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Convertible And Inconvertible Currency Know The Difference

Published on Friday, March 31, 2017

Convertible Money

  • The convertible money can be considered as a currency with huge amount of liquidity as the convertible money can be exchanged, sold or can be used to buy according to the demand of the holder. 
  • There are little or no government restrictions on the exchange of the convertible currency. Economic growth of the country plays a major role in deciding the value of convertible money. 
  • A positive economic growth encourages the investors to buy convertible currency. The convertible currency is issued against silver, gold and securities. 
  • The basic underlying principle under convertible money is that, all the currency is not presented for payment by the public at the same time, i.e. all the currency holders do not wish to convert the currency into cash at the same time. 
  • This provides for the government to hold only fractional reserves at the time of payment. The government need not maintain the exact equivalent of reserves against the convertible currency issued. 
  • The value of the reserves kept in the form of gold and silver is much less compared to the currency issued. 
The characteristics of convertible currency are:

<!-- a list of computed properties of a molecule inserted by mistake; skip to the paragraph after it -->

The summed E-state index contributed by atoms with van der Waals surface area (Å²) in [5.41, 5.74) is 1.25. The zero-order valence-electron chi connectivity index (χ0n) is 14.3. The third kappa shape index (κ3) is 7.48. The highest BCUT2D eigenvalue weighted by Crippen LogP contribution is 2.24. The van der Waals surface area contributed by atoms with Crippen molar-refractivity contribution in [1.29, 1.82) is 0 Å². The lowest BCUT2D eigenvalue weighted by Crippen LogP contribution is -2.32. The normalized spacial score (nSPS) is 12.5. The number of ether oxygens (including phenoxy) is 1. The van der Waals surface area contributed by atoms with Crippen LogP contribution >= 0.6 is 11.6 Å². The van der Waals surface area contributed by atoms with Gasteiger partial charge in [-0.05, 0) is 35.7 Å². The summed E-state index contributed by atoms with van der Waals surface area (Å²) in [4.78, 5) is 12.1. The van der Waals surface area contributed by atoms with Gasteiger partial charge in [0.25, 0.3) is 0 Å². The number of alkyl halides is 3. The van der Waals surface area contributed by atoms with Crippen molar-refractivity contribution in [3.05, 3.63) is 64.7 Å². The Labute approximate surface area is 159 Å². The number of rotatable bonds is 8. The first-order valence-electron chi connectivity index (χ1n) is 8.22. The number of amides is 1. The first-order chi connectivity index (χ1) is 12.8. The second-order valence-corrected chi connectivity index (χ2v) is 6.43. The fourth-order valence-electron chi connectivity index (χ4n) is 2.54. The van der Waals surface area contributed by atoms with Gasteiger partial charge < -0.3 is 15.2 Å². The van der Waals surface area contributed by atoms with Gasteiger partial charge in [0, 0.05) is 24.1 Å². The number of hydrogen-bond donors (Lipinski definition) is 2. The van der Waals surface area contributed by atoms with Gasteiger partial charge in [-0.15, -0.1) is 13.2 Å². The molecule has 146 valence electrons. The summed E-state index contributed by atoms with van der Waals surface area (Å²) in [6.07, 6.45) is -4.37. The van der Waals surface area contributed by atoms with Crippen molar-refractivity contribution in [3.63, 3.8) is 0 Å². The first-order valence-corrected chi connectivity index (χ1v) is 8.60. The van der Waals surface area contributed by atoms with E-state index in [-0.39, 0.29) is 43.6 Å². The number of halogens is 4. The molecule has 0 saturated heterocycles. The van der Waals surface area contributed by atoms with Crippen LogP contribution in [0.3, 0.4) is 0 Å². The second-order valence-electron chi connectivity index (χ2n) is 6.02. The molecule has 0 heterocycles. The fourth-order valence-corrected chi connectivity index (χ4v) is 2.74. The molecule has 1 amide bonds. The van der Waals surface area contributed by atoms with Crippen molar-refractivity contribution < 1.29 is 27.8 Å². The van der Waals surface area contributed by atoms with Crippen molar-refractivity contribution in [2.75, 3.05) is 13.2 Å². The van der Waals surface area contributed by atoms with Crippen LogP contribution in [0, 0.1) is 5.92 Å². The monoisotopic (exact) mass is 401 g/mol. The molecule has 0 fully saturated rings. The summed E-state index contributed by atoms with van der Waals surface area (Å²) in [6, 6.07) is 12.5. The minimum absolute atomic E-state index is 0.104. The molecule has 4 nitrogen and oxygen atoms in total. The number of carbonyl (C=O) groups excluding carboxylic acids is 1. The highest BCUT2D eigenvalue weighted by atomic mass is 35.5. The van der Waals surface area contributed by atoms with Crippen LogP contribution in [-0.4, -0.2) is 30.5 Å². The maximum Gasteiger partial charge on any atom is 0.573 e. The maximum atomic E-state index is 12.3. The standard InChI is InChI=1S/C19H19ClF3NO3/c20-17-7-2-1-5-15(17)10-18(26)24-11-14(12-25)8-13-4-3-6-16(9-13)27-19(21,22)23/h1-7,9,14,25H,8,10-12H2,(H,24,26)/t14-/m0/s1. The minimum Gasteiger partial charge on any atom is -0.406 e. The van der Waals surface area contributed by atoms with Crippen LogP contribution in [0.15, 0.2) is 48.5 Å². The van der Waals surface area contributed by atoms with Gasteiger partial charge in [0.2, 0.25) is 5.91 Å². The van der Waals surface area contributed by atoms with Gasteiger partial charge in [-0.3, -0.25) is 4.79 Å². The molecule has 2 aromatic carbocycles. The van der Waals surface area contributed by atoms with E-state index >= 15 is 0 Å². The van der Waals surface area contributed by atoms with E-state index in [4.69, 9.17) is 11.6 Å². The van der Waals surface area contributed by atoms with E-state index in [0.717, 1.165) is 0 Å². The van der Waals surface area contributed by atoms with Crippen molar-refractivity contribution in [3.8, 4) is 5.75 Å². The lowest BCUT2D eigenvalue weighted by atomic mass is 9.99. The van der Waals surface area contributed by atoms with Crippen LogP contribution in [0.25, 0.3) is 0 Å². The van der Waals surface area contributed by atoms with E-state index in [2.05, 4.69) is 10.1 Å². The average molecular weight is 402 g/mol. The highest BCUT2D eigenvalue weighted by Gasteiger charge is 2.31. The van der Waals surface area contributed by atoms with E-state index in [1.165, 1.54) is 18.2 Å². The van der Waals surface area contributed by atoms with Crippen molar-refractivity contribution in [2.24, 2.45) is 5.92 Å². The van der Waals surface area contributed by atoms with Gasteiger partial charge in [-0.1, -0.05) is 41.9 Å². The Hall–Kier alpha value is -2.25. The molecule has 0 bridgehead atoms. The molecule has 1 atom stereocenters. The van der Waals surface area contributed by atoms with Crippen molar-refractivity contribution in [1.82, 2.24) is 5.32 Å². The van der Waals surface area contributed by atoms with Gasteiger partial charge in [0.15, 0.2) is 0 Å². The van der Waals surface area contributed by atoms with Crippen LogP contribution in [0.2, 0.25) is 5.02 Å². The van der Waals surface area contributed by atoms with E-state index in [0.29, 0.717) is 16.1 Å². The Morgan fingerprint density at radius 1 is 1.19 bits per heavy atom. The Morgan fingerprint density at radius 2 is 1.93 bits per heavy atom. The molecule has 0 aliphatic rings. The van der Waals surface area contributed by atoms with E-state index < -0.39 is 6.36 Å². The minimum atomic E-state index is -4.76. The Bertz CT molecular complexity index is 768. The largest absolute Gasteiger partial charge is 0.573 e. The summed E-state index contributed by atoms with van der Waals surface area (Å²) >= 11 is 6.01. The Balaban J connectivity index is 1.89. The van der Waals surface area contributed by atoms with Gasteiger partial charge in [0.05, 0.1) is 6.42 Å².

This currency can be converted into cash at the demand of the holder.
The securities which are maintained in the form of gold and silver can be converted into cash at any time.
There are two types of reserves under this system:
Metallic portion- contains gold, silver and standard coins.
Fiduciary portion – this portion contains only approved securities.
Merits of using convertible currency Valuable metals such as gold and silver are utilized in the economy.
This type of currency can be utilized for foreign trades. 
There is flexibility for encashment.
Demerits of using convertible currency
There is a fear of over issue of the currency by the authority.
This is not considered as secure as representative money.

Inconvertible money

  • Inconvertible currency cannot be converted into another currency or standard currency or which cannot be used to buy, sell or exchange it in the market. 
  • There are political and government restrictions imposed on this currency. 
  • The government or the regulatory authority can impose or label a currency as inconvertible to protect the investors from making bad investment and exchanging, buying or selling the stable currency. 
  • This currency cannot be converted or there are restrictions imposed on the foreign exchange market. It is also known as blocked currency.

The features of this currency are

  • The government or the monetary authority does not maintain reserves in the form of gold and silver for holders of this type of money. 
  • The monetary authority does not guarantee to convert this type of money into coins or gold. 
  • There is a possibility for the government to back up this type of currency in the form of treasury bills, bonds or government securities. 
  • Such currency is issued only in limited quantity as there is no guarantee to convert into gold or coins or standard money.

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